by Manil Suri.
Bloomsbury, 329 pp., £16.99, February 2001, 0 7475 5270 3
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The Glass Palace 
by Amitav Ghosh.
HarperCollins, 551 pp., £16.99, July 2000, 0 00 226102 2
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... city life, gender and class, before settling into detailed analyses of work by Raja Rao, R.K. Narayan, V.S. Naipaul, Salman Rushdie and Amitav Ghosh. Ghosh is Khair’s anti-Rushdie (‘Rushdie continues to write with only a fractional awareness of the complexities of alienation’), a sort of demystified, theoretically alert version of ...

Boss of the Plains

D.A.N. Jones, 19 May 1983

The Boy Scout Handbook and Other Observations 
by Paul Fussell.
Oxford, 284 pp., £9.95, January 1983, 0 19 503102 4
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... sly description of a British Scoutmaster instructing Arab boys in Aden. The Indian novelist, R.K. Narayan, went to a school where ‘the great god was Baden-Powell and the principal recreation soccer’; the African playwright, Wole Soyinka, served under a Scoutmaster nicknamed ‘Activity’. So those Scout-like writers of the Commonwealth are not quite so ...

How many nipples had Graham Greene?

Colm Tóibín, 9 June 1994

... replied. On 7 November 1989, after the publication of The Satanic Verses, Greene wrote to R.K. Narayan about Salman Rushdie: ‘He has just done a very charming review of my book of letters and I have met him briefly at a lunch party, but I have never read any of his books, so I wouldn’t be able to say whether he had gone out of his way to provoke ...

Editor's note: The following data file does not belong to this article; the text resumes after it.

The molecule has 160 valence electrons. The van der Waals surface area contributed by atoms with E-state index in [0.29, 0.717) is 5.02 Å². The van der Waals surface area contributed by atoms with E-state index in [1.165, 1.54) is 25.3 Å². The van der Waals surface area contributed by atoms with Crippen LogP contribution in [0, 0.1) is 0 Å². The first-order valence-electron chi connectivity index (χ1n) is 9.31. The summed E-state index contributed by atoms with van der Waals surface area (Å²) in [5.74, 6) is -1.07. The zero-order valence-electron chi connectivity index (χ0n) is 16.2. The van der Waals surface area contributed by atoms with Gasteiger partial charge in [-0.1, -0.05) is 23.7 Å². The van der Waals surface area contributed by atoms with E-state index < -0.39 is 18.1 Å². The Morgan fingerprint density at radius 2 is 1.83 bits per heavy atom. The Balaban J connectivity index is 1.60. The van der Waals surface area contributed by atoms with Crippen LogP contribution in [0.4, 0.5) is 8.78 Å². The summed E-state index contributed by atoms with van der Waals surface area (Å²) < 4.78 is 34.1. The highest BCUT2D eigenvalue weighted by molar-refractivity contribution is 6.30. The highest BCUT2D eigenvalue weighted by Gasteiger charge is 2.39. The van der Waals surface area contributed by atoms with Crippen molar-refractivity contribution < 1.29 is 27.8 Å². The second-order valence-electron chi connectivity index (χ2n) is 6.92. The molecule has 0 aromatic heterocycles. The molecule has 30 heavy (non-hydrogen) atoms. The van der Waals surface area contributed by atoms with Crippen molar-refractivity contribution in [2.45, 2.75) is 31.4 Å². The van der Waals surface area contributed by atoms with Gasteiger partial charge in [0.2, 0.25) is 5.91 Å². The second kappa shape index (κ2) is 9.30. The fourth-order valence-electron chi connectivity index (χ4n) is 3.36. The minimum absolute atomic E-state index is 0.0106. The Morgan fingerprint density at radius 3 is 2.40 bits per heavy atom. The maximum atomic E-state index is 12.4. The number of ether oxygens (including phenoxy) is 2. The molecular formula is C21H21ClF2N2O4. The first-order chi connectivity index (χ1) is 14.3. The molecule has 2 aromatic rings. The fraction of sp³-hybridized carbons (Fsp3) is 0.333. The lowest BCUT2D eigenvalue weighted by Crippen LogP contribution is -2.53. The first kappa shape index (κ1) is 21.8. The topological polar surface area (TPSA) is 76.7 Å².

Bankura’s Englishman

Amit Chaudhuri, 23 September 1993

Alien Homage: Edward Thompson and Rabindranath Tagore 
by E.P. Thompson.
Oxford, 175 pp., £8.95, June 1993, 0 19 563011 4
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... is also a true, and unread, precursor of a line of Indian writing in English that begins with R.K. Narayan – writing which explores, in small and forgotten localities, tiny, ridiculous colonial ironies. Thompson’s first meeting with Tagore took place at the latter’s school in Santiniketan, in 1913, ‘on the very night that the news first came through of ...

Malgudi Revisited

Robert Taubman, 21 May 1981

... it is like to be Indian.’ Reading Graham Greene’s friendly words on the back of each of R.K. Narayan’s novels in the new Heinemann edition* makes one increasingly uncertain what they mean. For nearly 50 years Narayan has been writing about a small patch of South India – in particular, about Malgudi, a city which ...